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Weak German export and industrial figures on Monday highlighted the fragile recovery of the economy but leading indicators from the Organisation for Economic Cooperation and Development signalled that growth in the eurozone powerhouse is on track.
Despite the gloom cast by Germany's disappointing May data, the OECD said in its monthly report of leading indicators that activity was looking up for the eurozone and that German growth was getting back to trend levels.
The picture for the eurozone as a whole "continues to indicate a gain in growth momentum", the organisation said, especially pointing to Germany, but warning that the outlook for France is "relatively stable.".
The report came as initial data from Germany's economy ministry showed that industrial output fell one percent in May from activity a month earlier, largely owing to a drop in the construction sector.
The figures heightened concern that the recovery in Europe's biggest economy from the eurozone crisis remains fragile.
The decline in industrial production, after allowing for seasonal variations, was worse than a 0.50-percent fall predicted by a Dow Jones Newswires poll.
It came after a revised rise of 2.0 percent in April.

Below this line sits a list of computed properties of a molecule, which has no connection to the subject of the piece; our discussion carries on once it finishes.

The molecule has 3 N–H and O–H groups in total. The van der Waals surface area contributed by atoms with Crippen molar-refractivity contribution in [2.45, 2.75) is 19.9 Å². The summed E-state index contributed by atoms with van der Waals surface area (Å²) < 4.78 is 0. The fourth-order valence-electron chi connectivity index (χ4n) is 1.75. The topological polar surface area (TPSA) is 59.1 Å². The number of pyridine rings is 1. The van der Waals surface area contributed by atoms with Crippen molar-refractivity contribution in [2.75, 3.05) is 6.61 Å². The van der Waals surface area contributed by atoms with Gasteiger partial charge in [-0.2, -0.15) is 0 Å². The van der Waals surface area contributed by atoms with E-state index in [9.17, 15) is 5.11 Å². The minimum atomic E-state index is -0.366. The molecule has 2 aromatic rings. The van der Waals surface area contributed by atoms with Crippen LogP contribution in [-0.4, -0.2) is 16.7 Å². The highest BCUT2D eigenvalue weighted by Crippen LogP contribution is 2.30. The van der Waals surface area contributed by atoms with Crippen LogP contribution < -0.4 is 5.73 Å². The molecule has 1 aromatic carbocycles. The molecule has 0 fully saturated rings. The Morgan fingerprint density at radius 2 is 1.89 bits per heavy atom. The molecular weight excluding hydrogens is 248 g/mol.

"Following the at times substantial gains of recent months, industrial production slowed slightly in May," the ministry said in a statement, but added that output remained on an "upward trend".
Pointing to good business confidence indicators, the ministry predicted that "the recovery in the manufacturing sector should continue in a somewhat subdued manner".
Also on Monday, official figures showed that German exports fell at a sharper rate than expected in May as weakness in several key markets including the eurozone choked sales.
Excluding adjustments for seasonal factors, it recorded a trade surplus of 13.1 billion euros ($16.8 billion) in May.
This was sharply lower than the 17.6 billion euros forecast by analysts polled by Dow Jones Newswires.
Exports, the traditional driver of German economic growth, dropped to 88.2 billion euros versus 94.3 billion euros the previous month, the federal statistics office reported, citing the steepest month-on-month drop since December 2011.
Imports also sank but at a lower rate, to 75.2 billion euros from 76.4 billion euros in April.
In a year-on-year comparison, exports declined 4.8 percent and imports 2.6 percent.
Figures adjusted for seasonal factors showed that the trade surplus fell to 14.1 billion euros from 17.5 billion euros in April.
But imports saw a slight rise of 1.7 percent to 76.3 billion euros while exports dropped 2.4 percent to 90.4 billion euros.
Christian Schulz at Berenberg Bank said that the May trade data spotlighted broad trends in the German economy but gave an upbeat outlook.
"Robust domestic demand pushes up imports, while weakness in several export markets holds back export growth," he said.
"But with US demand growing nicely, reinforced by the strong dollar, and the eurozone gradually emerging from recession, the outlook for German exporters could brighten again in the second half of the year, despite the emerging market wobbles."
Germany narrowly scraped past recession in the first quarter when it booked 0.1 percent economic growth, after the economy had contracted by 0.7 percent in the final quarter of last year.